Reply
  • neiroatopelcc
    I haven't read the actual article yet, but I bet the simple answer is no!
    I've got a backup gaming rig at home that barely cuts it. An x2 1.9ghz (oc'ed to 2.4) with an 8800gtx and 3gb memory. That rig struggles at 1280x1024 in some situations, and it can only be attributed to the cpu really.
    Reply
  • bf2gameplaya
    2.8GHz Opteron 185 (up from 2.6GHz) with 2x1MB L2 cache is the ultimate s939 CPU....blows these weak benchmarks away.

    Who would have thought DDR would have such durability? There's something to be said for CAS2!
    Reply
  • cangelini
    Surprisingly, you can actually do fairly well. Of course, it depends on the app...
    Reply
  • neiroatopelcc
    But your opteron cpu still limits the modern graphics cards.
    Two years back I bought my 8800gtx, and realized it wouldn't come to its full potential in my opteron 170 (@ 2.7). A friend with another gtx paired with an e6400 chip (@ 3ghz) scored a full 30% higher in 3dmark than I, and it showed in games. Even in wow where you'd expect a casio calculator would deliver enough graphics power.

    In short - ye ddr still work if you've got enthusiast parts, but that can't negate the effect a faster cpu would give. At least at decent resolutions (22" wide)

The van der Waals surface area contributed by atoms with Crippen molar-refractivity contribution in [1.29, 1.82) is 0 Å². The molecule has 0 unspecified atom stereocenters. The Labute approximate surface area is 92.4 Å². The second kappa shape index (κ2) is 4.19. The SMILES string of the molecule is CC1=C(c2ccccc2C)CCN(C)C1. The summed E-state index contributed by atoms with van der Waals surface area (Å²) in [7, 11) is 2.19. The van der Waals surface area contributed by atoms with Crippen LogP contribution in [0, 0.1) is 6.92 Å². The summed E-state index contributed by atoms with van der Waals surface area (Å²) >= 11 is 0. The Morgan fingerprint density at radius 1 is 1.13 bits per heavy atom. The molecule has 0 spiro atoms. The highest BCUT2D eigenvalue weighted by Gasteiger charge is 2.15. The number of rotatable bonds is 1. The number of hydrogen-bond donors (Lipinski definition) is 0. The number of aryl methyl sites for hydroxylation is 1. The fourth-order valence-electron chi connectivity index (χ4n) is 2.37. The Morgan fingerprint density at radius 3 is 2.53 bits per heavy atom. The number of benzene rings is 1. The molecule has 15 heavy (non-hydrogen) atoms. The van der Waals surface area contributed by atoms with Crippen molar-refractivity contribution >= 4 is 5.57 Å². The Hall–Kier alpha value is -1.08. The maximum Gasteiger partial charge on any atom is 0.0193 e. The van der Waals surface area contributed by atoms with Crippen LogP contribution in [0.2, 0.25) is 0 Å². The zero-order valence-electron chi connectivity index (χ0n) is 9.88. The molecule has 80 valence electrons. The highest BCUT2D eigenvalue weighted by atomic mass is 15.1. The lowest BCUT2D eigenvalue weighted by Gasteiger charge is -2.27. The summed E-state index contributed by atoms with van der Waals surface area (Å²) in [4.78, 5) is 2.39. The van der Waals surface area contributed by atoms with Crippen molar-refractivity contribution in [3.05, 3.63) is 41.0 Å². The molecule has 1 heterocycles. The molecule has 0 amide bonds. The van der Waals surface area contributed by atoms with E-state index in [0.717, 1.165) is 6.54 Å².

Reply
  • dirtmountain
    This is a great article! It will give me something to show when i'm talking to people about a new system or just a GPU/PSU upgrade. Great job by Henningsen.
    Reply
  • NoIncentive
    I'm still using a P4 3.0 @ 3.4 with 1 GB DDR 400 and an nVidia 6800GT...

    I'm building a new computer next week.
    Reply
  • randomizer
    I can echo the findings in Crysis. It didn't matter what settings I ran with a 3700 Sandy and an X1950 pro, the framerate was almost the same (albeit low 20s because the card is slower). Added an E6600 to the mix and my framerate tripled at lower settings.

    It would have been interesting to see how a 3000+ Clawhammer (C0 stepping) would do in Crysis. Single-channel memory, poor overclocking capabilities... FAIL!
    Reply
  • ravenware
    bf2gameplaya2.8GHz Opteron 185 (up from 2.6GHz) with 2x1MB L2 cache is the ultimate s939 CPU....blows these weak benchmarks away.Who would have thought DDR would have such durability? There's something to be said for CAS2!
    Thia ia true about the DDR. I recall an article on toms right after the release of the AM2 socket which tested identical dual core processors against their 939 counterparts; the tests showed little to no performance gains.

    Great article, their has been some discussion about this in the forums as well.

    I currently own a 939 4200+ x2 that's paired with a 7800GT; and this article shows what I thought to be accurate about the AMD64 chips. Their not as fast as some of the C2D's but they still kick ass.

    Good job pointing out the single core factor in newer games too. As soon as the crysis demo was released I upgraded my San Diego core to a dual core and noticed the difference in crysis immediately.

    This article gives me further confidence in my decision to hold on upgrading my system. I want to hold out for Windows7 D3D11 and more money to build an ape sh** machine :D

    Nice article!!
    Reply